Exterior view of a typical American school building

Berkeley Lab developed a tool called BETTER, the Building Efficiency Targeting Tool for Energy Retrofits, which has helped hundreds of organizations save millions in auditing and energy costs. (Credit: iStock)

Building operations account for a whopping 35% of U.S. carbon dioxide emissions. A free online tool developed by Berkeley Lab with support from the U.S. Department of Energy’s (DOE) Building Technologies Office (BTO) the Building Efficiency Targeting Tool for Energy Retrofits (BETTER) is helping to bring that number down by virtually evaluating buildings for immediate no- and low-cost energy efficiency upgrades.

BETTER eliminates the need for costly in-person initial assessments, and its recommendations for simple energy efficiency improvements allow building owners to immediately cut energy use, cost, and greenhouse gas emissions by 5 to 10% while prioritizing facilities for more in-depth assessments based on their potential for deeper energy savings.

A total of 480 organizations have taken advantage of the tool since its initial release in 2020. A California state agency recently used it to audit 450 buildings, avoiding $3.3 million in in-person audit costs. The planned retrofits in nine of these buildings will save taxpayers an estimated $800,000 annually.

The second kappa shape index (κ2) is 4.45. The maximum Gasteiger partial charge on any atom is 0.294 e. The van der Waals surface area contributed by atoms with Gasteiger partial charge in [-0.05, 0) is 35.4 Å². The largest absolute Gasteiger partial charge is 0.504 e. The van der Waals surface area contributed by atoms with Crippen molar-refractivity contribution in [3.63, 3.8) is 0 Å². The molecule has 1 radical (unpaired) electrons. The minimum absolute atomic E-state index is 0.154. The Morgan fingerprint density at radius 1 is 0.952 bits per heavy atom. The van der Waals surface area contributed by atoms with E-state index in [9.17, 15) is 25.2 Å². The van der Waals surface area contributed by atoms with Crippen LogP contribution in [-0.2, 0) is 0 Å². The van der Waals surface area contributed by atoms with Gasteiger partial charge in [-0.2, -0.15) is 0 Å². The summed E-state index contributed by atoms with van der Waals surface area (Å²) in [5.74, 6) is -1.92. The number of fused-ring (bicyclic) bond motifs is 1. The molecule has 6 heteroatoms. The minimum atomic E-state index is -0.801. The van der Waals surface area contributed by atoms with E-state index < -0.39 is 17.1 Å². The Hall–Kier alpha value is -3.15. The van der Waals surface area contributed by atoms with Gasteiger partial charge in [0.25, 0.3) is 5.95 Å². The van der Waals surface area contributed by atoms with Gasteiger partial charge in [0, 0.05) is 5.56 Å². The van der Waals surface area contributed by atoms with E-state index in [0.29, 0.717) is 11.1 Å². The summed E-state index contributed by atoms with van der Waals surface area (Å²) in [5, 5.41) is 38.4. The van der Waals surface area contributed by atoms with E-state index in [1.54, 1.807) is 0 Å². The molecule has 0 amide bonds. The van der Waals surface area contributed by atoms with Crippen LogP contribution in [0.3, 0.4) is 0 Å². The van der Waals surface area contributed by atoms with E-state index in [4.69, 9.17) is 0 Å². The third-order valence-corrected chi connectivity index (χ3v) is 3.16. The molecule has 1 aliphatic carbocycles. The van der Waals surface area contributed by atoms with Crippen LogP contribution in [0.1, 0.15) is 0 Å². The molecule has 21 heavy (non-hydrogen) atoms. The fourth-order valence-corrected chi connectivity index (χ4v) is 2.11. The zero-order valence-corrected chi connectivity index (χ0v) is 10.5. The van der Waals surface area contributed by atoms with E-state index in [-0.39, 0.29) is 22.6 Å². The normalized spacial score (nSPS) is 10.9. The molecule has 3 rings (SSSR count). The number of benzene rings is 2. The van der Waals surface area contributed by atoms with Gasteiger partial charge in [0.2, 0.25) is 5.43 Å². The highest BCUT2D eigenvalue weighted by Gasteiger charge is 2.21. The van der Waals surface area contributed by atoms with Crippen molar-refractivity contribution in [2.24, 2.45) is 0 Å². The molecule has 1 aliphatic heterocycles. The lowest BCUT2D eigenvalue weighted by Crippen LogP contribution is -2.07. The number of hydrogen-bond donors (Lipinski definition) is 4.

For Prince William County Public Schools in Virginia, where 40% of students are economically disadvantaged, small changes like reducing equipment schedules saved $77,000 in annual energy costs. In New England, Energy General LLC is leading a grassroots effort using BETTER to identify buildings in underserved neighborhoods that are most in need of renovation.

“BETTER offers a possibility of delivering efficiency retrofits in underserved markets faster and cheaper by orders of magnitude,” said Energy General LLC founder Tom Strumolo.

BETTER also supports the Biden Administration’s goal of a 100% clean energy economy that serves everyone and reduces the energy burdens in underserved and disadvantaged communities.

Read the full article at the Energy Technologies Area website.